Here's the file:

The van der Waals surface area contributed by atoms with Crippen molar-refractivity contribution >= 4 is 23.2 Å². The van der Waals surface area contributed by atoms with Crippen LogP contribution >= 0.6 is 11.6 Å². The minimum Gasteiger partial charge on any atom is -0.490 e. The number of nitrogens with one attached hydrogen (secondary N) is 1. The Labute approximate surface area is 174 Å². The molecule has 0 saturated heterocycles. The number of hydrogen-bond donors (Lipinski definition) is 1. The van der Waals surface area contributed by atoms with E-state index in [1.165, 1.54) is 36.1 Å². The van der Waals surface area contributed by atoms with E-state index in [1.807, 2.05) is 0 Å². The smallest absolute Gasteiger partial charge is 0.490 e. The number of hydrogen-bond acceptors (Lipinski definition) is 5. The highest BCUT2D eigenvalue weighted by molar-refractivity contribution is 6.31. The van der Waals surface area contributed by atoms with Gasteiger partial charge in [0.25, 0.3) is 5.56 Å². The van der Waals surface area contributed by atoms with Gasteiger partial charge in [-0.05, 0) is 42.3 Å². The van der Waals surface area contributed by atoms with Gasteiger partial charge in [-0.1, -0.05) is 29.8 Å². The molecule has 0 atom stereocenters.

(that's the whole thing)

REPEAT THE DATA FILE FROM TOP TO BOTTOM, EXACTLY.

The van der Waals surface area contributed by atoms with Crippen molar-refractivity contribution >= 4 is 23.2 Å². The van der Waals surface area contributed by atoms with Crippen LogP contribution >= 0.6 is 11.6 Å². The minimum Gasteiger partial charge on any atom is -0.490 e. The number of nitrogens with one attached hydrogen (secondary N) is 1. The Labute approximate surface area is 174 Å². The molecule has 0 saturated heterocycles. The number of hydrogen-bond donors (Lipinski definition) is 1. The van der Waals surface area contributed by atoms with E-state index in [1.165, 1.54) is 36.1 Å². The van der Waals surface area contributed by atoms with E-state index in [1.807, 2.05) is 0 Å². The smallest absolute Gasteiger partial charge is 0.490 e. The number of hydrogen-bond acceptors (Lipinski definition) is 5. The highest BCUT2D eigenvalue weighted by molar-refractivity contribution is 6.31. The van der Waals surface area contributed by atoms with Gasteiger partial charge in [0.25, 0.3) is 5.56 Å². The van der Waals surface area contributed by atoms with Gasteiger partial charge in [-0.05, 0) is 42.3 Å². The van der Waals surface area contributed by atoms with Gasteiger partial charge in [-0.1, -0.05) is 29.8 Å². The molecule has 0 atom stereocenters.